This woman transformed a site of destruction into a symbol of hope

 
 
 

Beauty can be born out of destruction. For over 60 years, a dolerite mine blasted a once picturesque part of Hilton, deep in the KwaZulu-Natal hills. The continuous decimation altered the area’s natural beauty, leaving broken ground in its place. But the indigenous environment was not lost forever. Today, Sarah Collins is transforming the mine, which has been in her family since 1939. The Hilton Quarry has become not only an icon of the town, but a symbol of hope and renewal.

Collins grew up in the original quarry buildings. One of her most distinct memories is the sound of a blaring siren, a warning to residents to steer clear of impending blasts. When mining operations closed down, the quarry turned into Collins’ playground. “It became a place of swimming, picnics, and loads of fun,” she says. The old mine has undergone significant change over the decades. In 1992, her family chose to give the quarry a new life, allowing indigenous fauna and flora to take over and flourish. “Nature has an extraordinary way of growing past human interference,” Collins says. The once frequent noise of explosions has since been replaced by the chirps of birds.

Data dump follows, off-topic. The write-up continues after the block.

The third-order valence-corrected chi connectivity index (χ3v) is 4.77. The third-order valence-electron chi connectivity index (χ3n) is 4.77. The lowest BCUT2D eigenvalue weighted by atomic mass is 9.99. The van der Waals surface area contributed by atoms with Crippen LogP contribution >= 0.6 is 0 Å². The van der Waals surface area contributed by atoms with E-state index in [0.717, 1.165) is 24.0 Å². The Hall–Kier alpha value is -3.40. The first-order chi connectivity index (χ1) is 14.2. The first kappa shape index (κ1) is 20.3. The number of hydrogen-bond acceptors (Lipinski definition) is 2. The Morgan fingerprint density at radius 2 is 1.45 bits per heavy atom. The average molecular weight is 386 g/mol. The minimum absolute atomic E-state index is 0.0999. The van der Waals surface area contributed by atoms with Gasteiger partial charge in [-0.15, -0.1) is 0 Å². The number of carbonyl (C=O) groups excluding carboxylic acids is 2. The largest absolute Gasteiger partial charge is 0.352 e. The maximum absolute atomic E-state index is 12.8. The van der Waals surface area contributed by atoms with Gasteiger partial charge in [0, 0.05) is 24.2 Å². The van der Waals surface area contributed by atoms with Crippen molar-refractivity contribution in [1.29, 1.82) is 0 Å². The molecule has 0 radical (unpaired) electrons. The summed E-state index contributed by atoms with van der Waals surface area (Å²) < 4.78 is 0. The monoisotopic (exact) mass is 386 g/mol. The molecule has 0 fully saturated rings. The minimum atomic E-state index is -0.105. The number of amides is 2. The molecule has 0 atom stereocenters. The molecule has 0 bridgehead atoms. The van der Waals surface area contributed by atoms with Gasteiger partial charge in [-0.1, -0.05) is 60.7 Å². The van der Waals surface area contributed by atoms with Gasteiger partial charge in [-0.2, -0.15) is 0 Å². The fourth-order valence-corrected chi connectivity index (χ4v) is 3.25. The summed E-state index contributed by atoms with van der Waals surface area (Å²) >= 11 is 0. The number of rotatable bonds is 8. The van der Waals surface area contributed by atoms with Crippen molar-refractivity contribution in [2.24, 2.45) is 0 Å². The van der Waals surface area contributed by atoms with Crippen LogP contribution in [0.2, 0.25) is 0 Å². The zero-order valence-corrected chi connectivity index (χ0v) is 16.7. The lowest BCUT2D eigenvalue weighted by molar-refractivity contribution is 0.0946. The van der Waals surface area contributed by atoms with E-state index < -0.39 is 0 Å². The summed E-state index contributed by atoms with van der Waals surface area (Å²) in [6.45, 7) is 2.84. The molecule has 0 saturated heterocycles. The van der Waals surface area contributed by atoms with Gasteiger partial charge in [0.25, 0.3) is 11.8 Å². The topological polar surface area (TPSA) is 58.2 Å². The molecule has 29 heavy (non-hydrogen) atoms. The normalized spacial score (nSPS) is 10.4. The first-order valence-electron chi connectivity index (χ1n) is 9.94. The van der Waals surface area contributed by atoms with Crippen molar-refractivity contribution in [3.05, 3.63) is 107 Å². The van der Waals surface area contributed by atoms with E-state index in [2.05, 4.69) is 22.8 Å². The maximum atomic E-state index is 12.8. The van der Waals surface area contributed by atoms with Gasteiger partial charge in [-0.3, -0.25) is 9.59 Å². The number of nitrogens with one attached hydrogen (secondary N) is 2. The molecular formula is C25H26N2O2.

The quarry is a Hilton landmark, a short drive from Midmar Nature Reserve. It’s closed off to the public, allowing its natural state to thrive. But from a safe distance, visitors and locals alike can admire its depths and appreciate the change. “I’m extremely proud to be part of the development and protection of an area so deeply entrenched in my heart,” Collins says. “What was once considered a scar is now a place of beauty.” The quarry demonstrates that some of South Africa’s most enchanting places are also the most unexpected.